Twenty years ago, on 20 March 2003, the US and its few allies brought “shock and awe” to Baghdad, starting the Iraq war. At the time, I was an under-employed consultant / house husband in Windsor, California, taking the kids to school and back, cooking dinners, and volunteering in the regional parks and with the local search and rescue team. So safe and so secure, the war was still to change my life.
Having narrowly avoided the military draft during the Viet Nam war, learning of its horrors through correspondence with my older brother who was drafted and served two tours, and living with the sad carnage of the war’s aftermath, I was against the Iraq war, and the invasion of Afghanistan before it. I joined thousands of others demonstrating against these wars in their build-up, in Santa Rosa and in San Francisco, but to no avail.
Americans were still angry about the 9/11 attacks in 2001 and wanted retribution. Comprehending the history, politics and lies that the Iraq war was based upon seemed to be the least of their concern. Even seemingly rational newspaper columnists echoed the ridiculously unrealistic talking points of Bush-Chaney-Rumsfield neo-conservatives. America could build a liberal democracy in the heart of the Middle East – what were they smoking?
Now, at this anniversary, we get to relive that sad, disgusting and ultimately pointless episode of history. Weapons of mass destruction, Abu Ghraib, IEDs, Guantanamo Bay, drone warfare, Islamic State.
I recall opening the local newspaper in the mornings, to be confronted by the photos of the young military men and women who’d died in Iraq the week before, smiling proudly in their dress uniforms. Thankfully, we were spared pictures and home towns of the untold hundreds and thousands of dead Iraqis – the collateral damage – but we knew they were there. And it was all just heart breaking.
I would meet my neighbour in the street in the mornings, collecting the mail or putting out the rubbish and we would work ourselves into a near frenzy of anger at our government, its lies, its disregard for international law, its abdication of its own founding principles. How could they do this, so soon after the great folly and atrocity of the Viet Nam war?
When a consulting job in New Zealand came up, I jumped at it. Here was a quiet country, not at war with anyone, least of all with itself, like America was. The news was about traffic accidents and maybe the occasional murder, often just a coroner’s report from a crime committed years ago. A progressive country, seemingly interested only in bettering itself and the lives of its people.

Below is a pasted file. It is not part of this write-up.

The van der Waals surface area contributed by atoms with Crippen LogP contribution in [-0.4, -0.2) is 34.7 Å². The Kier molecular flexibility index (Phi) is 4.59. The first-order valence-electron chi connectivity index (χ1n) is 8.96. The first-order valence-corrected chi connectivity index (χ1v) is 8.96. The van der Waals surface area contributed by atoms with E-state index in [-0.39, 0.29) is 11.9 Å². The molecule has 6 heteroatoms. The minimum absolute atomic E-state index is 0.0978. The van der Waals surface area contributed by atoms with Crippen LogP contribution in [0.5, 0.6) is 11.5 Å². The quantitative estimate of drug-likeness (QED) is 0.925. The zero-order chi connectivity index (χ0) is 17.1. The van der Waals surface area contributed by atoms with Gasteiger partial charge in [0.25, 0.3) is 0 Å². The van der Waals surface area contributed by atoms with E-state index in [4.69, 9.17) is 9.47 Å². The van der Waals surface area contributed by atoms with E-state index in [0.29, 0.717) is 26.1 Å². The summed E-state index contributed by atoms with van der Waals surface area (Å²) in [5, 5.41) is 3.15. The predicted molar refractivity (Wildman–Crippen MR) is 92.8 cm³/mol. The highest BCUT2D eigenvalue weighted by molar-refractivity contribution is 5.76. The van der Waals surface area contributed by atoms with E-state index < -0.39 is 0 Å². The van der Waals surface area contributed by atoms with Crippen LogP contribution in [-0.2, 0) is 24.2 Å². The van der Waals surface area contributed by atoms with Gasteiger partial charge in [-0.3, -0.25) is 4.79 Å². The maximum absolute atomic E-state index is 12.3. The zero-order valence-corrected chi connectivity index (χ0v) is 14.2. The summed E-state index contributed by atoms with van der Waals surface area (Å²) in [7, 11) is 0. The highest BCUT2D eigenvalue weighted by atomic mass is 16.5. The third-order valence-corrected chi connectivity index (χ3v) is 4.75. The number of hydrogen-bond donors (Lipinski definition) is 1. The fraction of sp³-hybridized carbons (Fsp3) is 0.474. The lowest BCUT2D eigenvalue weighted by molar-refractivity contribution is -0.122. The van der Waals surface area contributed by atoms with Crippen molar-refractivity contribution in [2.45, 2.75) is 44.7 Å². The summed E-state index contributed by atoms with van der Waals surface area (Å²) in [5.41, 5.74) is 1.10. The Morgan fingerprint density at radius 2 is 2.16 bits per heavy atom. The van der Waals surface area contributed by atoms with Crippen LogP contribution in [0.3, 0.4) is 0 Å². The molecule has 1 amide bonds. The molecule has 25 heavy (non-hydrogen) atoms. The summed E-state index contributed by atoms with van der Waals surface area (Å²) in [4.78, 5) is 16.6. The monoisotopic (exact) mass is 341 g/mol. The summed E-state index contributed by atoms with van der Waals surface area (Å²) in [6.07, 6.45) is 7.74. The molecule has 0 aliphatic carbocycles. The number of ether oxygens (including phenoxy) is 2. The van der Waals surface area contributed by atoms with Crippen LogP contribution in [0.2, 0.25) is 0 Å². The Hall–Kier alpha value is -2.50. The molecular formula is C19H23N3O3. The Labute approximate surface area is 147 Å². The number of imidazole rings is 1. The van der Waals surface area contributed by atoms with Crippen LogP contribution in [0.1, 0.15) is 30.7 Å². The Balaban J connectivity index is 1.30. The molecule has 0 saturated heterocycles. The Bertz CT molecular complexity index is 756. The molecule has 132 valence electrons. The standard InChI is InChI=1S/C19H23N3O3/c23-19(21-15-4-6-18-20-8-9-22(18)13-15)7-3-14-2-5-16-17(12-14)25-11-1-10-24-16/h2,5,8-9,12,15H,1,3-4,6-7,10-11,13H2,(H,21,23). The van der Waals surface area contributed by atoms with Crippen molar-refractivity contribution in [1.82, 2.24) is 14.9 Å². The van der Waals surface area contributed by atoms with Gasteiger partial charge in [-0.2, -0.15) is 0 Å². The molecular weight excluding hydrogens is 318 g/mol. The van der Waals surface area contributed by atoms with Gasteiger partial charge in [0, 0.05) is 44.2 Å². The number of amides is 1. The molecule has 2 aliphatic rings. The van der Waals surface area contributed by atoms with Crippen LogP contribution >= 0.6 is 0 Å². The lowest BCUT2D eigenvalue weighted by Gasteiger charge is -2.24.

When that consulting work turned into a job offer, I jumped at it again, leaving my adult sons at home and moving Hamilton. My wife moved back after 6 months of home sickness and I began a new life alone. That was 20 years ago. Since then I’ve shifted towns, found new loves and become a citizen.
I still follow American politics, but mostly for its entertainment value. No one, it seems, can out-do Americans when it comes to “man bites dog” stories or its mad roller coaster of electoral politics. Happily, I don’t feel that same anger anymore.
But I do still feel a tinge of sadness for the betrayal of national ideals that America’s recent wars represent, and how they appear to have changed the discourse of its democracy. There are still prisoners at Guantanamo bay. Drones are still conducting extrajudicial executions. If anything, the number of outlandish lies rattling around in the highest halls of government seems to be increasing.
Can it ever recover its dignity enough to be trusted again?
I’m sad to say that 20 years ago I gave up on trusting my home country and decided to join a new one. It’s been a good decision. But with this decision, comes a sense of vigilance – we cannot let the same thing happen here. Without fear or favour, we must always hold our political leaders to account. We need to trust that they will tell us the truth.
These are a collection of opinion articles principally written by CKM member Tom Powell for the Marlborough Express. Tom is a retired geologist who came to New Zealand in 2004 to work in the geothermal industry on the North Island, is a New Zealand citizen and now lives in Blenheim. Some articles have been written by other CKM members, and their names appear with those articles.